Introduction – Men at War: 87th Infantry Division
November 20, 2015 joedemadio 3 Comments
Welcome to the first article of Men at War! My aim is to cover all the divisions in that fought in the Second World War from their very first days on the frontline till their last days. In every article I will try use as many sources as possible to give a complete overview of the divisions activities. I will be mainly focusing highlights of the infantry regiments, but I will also use stories and actions of other units, for example: medical and engineer battalions. If you think I missed out on something, feel free to contact me. By doing this research I hope to shed light on different histories of the soldiers that fought in World War2, but also to make the frontlines and locations of battles available to the public. In my work I’m mostly focusing on highlights of the units. There’s a lot of relatives trying to walk in the footsteps of their ancestors, and with this research I hope to contribute to their experiences. Research will take a lot of time and I hope you’re looking forward to new updates.
For my first article I’d like to start with the 87th Infantry Division. Ever since I received a letter from Dan Webster and after the research on Willard Meek, Dan and his brother Michael kept me motivated to do more research. Willard Meek was in the 312th Engineer Bn of the 87th Division and he died on January 11th 1945 in Belgium during the Battle of the Bulge. By researching the 87th Division I hope to share his relatives and relatives from other 87th Division soldiers more information about the divisions movements during the war. I hereby hope to inspire more people to follow in the footsteps of the Greatest Generation.
Movement of the 87th Division. Click on the map for an enlarged image.
Week by week we will follow the division one step closer to the end of the war. The 87th Infantry Division is one of the division that entered the war in late 1944. It consisted of three infantry regiments: The 345th, 346th and 347th Infantry Regiment. There also were the 87th Reconnaissance Troops, the 312th Engineer Battalion and the 312th Medical Battalion. We’re not really focusing on the other units, simply because we’re only looking at highlights. Nevertheless, if an interesting story comes up during research, I’d definitely share it with you in the chapters.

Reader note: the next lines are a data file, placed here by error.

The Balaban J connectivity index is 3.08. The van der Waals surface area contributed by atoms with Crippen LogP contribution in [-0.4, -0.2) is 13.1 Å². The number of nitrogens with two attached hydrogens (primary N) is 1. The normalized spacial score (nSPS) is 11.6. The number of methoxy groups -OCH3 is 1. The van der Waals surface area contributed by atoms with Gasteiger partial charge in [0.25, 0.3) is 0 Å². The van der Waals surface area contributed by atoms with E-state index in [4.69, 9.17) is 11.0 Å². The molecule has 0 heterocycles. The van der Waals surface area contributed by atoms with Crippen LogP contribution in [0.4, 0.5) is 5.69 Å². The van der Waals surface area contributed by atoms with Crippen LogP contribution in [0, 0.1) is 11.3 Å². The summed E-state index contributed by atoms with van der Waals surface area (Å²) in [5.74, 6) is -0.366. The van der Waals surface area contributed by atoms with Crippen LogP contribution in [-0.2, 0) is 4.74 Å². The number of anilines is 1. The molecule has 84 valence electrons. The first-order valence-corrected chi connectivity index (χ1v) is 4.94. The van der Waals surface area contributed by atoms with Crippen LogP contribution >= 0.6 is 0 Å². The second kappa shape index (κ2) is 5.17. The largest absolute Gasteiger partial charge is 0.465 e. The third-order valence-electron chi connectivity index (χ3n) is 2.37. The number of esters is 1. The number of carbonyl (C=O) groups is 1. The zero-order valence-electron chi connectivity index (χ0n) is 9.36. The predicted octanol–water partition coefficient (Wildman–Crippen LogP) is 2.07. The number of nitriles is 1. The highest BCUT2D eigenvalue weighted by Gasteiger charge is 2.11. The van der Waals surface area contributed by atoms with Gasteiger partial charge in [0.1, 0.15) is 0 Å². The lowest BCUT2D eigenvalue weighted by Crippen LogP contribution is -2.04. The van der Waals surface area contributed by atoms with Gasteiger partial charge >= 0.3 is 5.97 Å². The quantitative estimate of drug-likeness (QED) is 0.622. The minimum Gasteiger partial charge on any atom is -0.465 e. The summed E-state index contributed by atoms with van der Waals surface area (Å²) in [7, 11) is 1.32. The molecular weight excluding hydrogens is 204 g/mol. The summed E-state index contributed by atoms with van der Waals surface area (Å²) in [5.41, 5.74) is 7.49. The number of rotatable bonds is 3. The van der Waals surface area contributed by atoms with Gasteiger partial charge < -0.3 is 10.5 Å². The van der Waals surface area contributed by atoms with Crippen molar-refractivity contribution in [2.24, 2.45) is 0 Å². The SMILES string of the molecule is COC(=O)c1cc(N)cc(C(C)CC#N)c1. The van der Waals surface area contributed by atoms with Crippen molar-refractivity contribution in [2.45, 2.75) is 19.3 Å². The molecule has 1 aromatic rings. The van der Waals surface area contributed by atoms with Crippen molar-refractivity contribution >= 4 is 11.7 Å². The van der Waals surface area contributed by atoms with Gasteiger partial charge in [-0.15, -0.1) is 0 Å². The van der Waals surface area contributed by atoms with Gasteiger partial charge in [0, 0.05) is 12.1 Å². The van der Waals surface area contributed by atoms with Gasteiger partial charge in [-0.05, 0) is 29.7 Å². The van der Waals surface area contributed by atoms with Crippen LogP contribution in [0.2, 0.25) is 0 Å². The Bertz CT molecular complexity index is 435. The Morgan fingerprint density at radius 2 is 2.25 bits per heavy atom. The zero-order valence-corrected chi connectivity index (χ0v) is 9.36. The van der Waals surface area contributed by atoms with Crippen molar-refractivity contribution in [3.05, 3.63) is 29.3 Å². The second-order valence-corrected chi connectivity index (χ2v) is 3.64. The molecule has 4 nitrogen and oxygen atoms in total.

In the first chapter we will look at the divisions activities before the Battle of the Bulge. After arriving in Europe on November 12th 1944, the division was assigned to General George S. Patton’s 3rd Army on November 25th 1944. Almost exactly 2 years after the divisions activation on December 15th 1944, it went into combat for the first time on December 13th 1944. It had only 154 days in combat, which is a 180 days less than divisions who went into combat since D-Day on June 6th 1944. In the second chapter we will cover the divisions activities during the Battle of the Bulge. The division’s first objective was Fort Driant near Metz in Northern France where it fired its first artillery shell on December 6th. Soon it crossed into Germany near the area Saarlautern where it had bloody fights for the first time. Ten days after firing its first shell the division was much needed against the German Counter attack called the Battle of the Bulge in the area north of them in Belgium and Luxembourg. The 87th headed for Belgium and went into action on December 29th 1944. Here we will look at the actions of Curtis F. Shoup and how he won the Medal of Honor on January 7th 1945. On January 11th the 312th Engineer Battalion lost over 20 men in a single explosion. Was it enemy fire or was it a mistake? The division then replaced the 101st Airborne at Bastogne and had to hold the line here. We then follow the division crossing the border and entering the Rhineland where it attacked the famous Goldbrick Hill. The Golden Acorns crossed the Moselle river on March 16th and the Rhein river on March 25th. The final attack of the 87th Division was on May 6th near the East-German village of Plauen. Two days later it contacted Soviet forces across the border in Czecho-Slovakia. 
Next Chapter; Winter is Coming!